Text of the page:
Today:

31/07/2021

Part-time workers will suffer most when furlough scheme ends

Share this article

According to flexible working campaigners, Timewise, many part time workers who are currently on the government’s furlough scheme are very apprehensive of being made redundant. In July the UK government reduces the proportion of employees wages it subsidises to 70%, from 80%, with employers having to pay the missing 10%. Timewise is warning that the UK’s 7.8 million part-time workers, of which most are women, will bear the brunt of job losses when the furlough scheme eventually ends in September.

The study found that half of all part-time workers had at one point been furloughed during the pandemic, compared to a third of full-time employees.

Emma Stewart, Timewise’s director of development, says “It seems to me that lots of businesses are getting rid of their part-timers, scaling down on more experienced personnel and keeping on to junior staff, to save costs.”

Meanwhile, part-time employment during the pamdemic crisis has fallen at its fastest rate in the last 30 years, with the share of women working part-time at its lowest since records began. Emma Stewart said, part-time workers could “effectively be locked out of work” after analysis of job adverts revealed just 8% of UK job vacancies are advertised as part-time.

The flexibilty of part time work for women is vital in allowing them to work and also look after their children outside of school hours.

The Timewise survey showed that in 2020, 44% of part-time workers have been on furlough since the first lockdown in March 2020, which compared with about a third of full-time workers.

Tony Wilson, director of Institute for Employment Studies, says part-time workers have been “hit harder” by the length of the reoccuring lockdowns, leading them to take on full-time jobs to “make up for lost earnings”. These are both factors which are causing the fall in availability of part-time roles.

“Either way, the signs are that far from heralding a new era of flexible working, this recovery may see far fewer people getting the hours and the flexibility that they need,” he says.

The Office for National Statistics figures show 7.8 million people were employed in part time jobs between January and March 2020. Which compares to 8.7 million in the same period last year. The number of women employed part-time fell from 6.4 million to 5.7 million.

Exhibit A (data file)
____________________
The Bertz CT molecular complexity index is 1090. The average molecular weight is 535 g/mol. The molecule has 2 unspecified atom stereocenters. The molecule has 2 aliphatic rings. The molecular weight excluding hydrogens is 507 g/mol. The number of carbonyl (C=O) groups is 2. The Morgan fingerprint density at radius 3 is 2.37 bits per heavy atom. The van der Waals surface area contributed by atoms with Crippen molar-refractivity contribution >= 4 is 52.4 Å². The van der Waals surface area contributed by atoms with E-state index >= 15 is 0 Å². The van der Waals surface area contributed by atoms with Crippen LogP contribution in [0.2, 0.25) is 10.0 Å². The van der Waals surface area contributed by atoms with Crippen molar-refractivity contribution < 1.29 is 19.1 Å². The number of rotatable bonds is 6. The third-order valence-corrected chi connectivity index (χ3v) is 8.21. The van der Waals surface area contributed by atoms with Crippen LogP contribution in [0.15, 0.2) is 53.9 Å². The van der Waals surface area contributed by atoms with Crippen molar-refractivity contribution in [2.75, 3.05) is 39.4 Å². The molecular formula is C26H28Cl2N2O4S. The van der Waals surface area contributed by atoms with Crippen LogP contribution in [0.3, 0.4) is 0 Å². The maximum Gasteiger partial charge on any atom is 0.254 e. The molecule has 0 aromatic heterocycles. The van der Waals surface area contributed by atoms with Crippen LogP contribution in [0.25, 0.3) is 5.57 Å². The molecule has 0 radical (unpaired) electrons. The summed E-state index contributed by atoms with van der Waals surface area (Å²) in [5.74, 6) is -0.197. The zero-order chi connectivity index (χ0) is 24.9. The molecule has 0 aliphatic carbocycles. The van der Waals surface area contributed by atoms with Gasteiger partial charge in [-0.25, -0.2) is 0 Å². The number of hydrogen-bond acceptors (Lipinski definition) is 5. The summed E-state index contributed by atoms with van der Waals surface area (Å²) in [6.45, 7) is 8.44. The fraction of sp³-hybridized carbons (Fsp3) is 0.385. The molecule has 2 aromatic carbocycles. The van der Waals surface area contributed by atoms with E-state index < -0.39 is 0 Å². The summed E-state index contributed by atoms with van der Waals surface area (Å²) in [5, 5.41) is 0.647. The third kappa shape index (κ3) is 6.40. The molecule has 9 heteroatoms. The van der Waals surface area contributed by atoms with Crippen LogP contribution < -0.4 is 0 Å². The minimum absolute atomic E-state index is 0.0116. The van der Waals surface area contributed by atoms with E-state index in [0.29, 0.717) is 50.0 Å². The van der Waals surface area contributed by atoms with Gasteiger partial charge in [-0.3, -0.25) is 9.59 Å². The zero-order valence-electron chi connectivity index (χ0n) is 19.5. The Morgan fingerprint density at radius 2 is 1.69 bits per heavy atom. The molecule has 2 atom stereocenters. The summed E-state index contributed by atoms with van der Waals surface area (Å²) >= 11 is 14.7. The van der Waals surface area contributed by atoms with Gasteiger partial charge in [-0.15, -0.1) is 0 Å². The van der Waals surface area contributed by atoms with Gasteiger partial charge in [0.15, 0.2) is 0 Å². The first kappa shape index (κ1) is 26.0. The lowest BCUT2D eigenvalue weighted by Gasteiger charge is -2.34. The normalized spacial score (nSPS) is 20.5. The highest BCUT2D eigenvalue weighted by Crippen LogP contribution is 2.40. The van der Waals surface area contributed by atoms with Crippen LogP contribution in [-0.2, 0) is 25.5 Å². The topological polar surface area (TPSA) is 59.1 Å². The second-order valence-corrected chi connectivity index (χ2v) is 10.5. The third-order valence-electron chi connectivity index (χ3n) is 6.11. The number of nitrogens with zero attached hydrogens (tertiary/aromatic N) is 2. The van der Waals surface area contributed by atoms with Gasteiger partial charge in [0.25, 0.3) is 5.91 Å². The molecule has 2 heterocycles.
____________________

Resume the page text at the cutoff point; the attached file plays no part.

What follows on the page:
Mr Wilson says a new Employment Bill is needed to improve security for part-time workers and to “strengthen people’s rights to work flexibly”.

A Department for Business spokeswoman said the government was “wholeheartedly committed to protecting and enhancing workers’ rights”.

They said it had set up the Flexible Working Taskforce to “properly understand the changes in ways of working that are emerging as a result of the pandemic”. We are also taking forward plans to consult on making flexible work the default, unless employers have good reasons not to allow it”.

Source: BBC

Similar Articles

Don't Miss

OLED material manufacturing firm to create 100 jobs in Shannon

100 new high-tech jobs are to be created in Shannon. OLED Material Manufacturing and PPG announced a multi-million euro capital investment at its Co Clare plant.

Federal construction contractor creates 40+ new high-wage jobs

Federal construction and engineering contractor Conti Federal Services chose Orlando as its new headquarters, which is now located in the Central Florida Research Park, which is the sixth largest research park in the United States in the next four years. These positions will pay about 150% of the median salary in Orange County. The company moved its headquarters from New Jersey and is currently hiring for positions in central Florida.

Furlough numbers fall by another 590,000 despite support from the UK government

Furlough numbers declined by 590,000 last month, yet the government continues to support 1.9 million jobs. With the next level of the scheme's support being withdrawn this weekend, the decline in earnings being insured by the scheme became apparent.